Kathleen Haddon - Cat's Cradles from Many Lands (1911)
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As a child I had a book that was about cat's cradles but not completely how to make them (the reason I chose it) than an anthropological study (which I didn't understand then). I'm not entirely positive but think it was Caroline Jayne's 1961 String Figures and How to Make Them.
This book from earlier in the century is much the same, describing cradles from a variety of cultures each with a note about the source. There's not much in the way of analysis though she does sometimes point out similarities in cradles from separated cultures. The illustrations are only of the finished cradle but I find the written instructions difficult to follow (though that's probably just me since it's the kind of physical action that eludes my competency).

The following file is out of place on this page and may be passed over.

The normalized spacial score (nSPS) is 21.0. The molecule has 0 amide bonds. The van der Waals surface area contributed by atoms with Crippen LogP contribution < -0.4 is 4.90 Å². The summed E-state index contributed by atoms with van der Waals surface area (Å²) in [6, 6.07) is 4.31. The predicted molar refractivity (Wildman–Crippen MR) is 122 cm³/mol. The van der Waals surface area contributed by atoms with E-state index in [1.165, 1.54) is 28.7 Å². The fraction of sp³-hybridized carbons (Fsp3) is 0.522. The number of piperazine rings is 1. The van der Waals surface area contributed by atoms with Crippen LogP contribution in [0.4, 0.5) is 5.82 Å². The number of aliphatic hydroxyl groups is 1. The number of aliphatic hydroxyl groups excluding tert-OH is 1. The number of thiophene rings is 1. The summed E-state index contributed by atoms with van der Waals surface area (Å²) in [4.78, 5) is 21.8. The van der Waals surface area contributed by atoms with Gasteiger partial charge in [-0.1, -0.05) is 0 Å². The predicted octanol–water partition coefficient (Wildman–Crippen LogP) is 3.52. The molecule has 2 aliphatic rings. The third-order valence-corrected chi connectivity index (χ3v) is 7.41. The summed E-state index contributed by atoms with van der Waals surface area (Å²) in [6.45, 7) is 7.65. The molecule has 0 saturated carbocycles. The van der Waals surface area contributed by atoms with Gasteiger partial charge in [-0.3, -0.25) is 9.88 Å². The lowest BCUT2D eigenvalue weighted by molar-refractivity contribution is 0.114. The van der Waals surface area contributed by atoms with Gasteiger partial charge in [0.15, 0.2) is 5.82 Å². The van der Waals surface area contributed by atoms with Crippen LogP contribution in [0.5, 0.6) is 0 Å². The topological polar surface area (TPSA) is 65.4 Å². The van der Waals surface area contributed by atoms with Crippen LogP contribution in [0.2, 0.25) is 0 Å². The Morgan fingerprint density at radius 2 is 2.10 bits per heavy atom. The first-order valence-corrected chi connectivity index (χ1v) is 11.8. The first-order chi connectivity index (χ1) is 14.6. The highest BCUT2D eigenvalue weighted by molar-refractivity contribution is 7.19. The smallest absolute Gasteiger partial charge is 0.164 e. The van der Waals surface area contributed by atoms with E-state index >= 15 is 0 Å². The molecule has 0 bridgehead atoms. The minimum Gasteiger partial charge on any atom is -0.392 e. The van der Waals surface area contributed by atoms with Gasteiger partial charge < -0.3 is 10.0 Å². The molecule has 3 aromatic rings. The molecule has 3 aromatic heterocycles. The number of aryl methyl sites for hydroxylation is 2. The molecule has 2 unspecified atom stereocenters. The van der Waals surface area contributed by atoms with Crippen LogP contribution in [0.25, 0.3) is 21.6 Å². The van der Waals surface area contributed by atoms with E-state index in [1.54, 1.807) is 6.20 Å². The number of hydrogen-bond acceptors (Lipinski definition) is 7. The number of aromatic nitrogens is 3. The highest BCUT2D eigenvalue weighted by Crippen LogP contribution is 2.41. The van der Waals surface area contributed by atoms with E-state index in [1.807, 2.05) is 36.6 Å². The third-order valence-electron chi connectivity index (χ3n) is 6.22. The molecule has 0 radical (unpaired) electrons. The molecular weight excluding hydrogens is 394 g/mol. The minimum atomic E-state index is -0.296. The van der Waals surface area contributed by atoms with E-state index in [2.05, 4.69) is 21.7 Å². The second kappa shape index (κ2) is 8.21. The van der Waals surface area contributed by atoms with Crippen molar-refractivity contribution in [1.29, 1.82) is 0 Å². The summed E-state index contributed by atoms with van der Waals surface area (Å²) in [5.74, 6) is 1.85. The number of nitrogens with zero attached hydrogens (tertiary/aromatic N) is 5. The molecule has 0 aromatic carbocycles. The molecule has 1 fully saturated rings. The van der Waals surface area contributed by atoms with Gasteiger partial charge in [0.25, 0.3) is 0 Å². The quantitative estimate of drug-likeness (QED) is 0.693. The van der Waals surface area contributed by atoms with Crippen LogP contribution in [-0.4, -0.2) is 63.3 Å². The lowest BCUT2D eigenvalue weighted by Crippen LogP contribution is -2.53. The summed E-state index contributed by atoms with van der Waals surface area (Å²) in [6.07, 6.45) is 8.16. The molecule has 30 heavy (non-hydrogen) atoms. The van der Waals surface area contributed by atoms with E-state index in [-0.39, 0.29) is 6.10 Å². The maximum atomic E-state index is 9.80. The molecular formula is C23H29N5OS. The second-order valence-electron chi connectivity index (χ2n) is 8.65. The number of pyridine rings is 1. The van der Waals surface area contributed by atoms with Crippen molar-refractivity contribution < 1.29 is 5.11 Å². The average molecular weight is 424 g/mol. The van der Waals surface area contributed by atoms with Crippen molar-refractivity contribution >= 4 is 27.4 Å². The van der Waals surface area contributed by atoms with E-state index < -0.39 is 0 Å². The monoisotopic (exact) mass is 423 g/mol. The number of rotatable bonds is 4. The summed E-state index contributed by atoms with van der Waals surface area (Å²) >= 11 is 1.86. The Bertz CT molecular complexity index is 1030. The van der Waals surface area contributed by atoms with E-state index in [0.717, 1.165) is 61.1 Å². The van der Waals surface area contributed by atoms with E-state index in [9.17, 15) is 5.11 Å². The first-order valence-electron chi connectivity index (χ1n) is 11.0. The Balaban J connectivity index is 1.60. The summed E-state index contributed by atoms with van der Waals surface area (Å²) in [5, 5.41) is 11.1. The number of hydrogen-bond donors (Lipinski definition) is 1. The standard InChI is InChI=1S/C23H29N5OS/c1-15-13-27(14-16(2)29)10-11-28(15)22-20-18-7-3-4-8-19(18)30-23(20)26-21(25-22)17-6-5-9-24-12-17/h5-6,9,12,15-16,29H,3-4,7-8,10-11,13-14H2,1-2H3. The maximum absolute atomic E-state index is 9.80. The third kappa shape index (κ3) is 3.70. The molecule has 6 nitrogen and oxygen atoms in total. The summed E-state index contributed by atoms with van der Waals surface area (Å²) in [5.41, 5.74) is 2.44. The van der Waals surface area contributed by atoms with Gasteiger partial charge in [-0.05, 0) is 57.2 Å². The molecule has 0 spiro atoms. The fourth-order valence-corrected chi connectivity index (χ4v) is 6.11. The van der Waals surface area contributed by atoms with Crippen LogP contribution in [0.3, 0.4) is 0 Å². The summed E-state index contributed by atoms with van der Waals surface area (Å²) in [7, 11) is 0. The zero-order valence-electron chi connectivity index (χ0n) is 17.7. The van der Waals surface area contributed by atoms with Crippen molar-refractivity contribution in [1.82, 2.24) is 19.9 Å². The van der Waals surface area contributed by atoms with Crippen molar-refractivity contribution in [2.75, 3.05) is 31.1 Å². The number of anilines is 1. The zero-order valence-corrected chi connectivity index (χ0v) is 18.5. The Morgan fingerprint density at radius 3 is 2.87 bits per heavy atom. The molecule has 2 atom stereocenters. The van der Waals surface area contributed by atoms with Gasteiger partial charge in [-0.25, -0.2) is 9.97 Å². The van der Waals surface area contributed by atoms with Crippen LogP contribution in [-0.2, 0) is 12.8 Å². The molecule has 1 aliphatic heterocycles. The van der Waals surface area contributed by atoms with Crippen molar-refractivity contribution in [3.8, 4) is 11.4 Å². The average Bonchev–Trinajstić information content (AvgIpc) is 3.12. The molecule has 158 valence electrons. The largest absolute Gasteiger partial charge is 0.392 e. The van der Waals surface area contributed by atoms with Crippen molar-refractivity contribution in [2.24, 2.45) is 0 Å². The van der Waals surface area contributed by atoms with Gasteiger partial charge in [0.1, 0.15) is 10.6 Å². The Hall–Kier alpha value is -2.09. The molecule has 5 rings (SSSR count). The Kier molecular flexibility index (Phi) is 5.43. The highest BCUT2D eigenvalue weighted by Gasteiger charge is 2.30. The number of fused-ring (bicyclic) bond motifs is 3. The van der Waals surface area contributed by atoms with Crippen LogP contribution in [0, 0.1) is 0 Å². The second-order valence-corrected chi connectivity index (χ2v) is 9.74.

Haddon was the daughter of anthropologist A.C. Haddon and wrote a couple of other books on string figures. She earned a degree in zoology from Cambridge in 1911 (working on glow-worm larvae) but it wasn't awarded until 1948 when the university started allowing women to receive them. She worked as a photographer and researcher on some of her father's trips to Papua and the Torres Straits. There's an interesting piece by Joshua A. Bell in Photography, Anthropology and History that uses the accidental appearance of her thumb in a field photograph as the starting point to explore issues of ethnography, attribution and gender.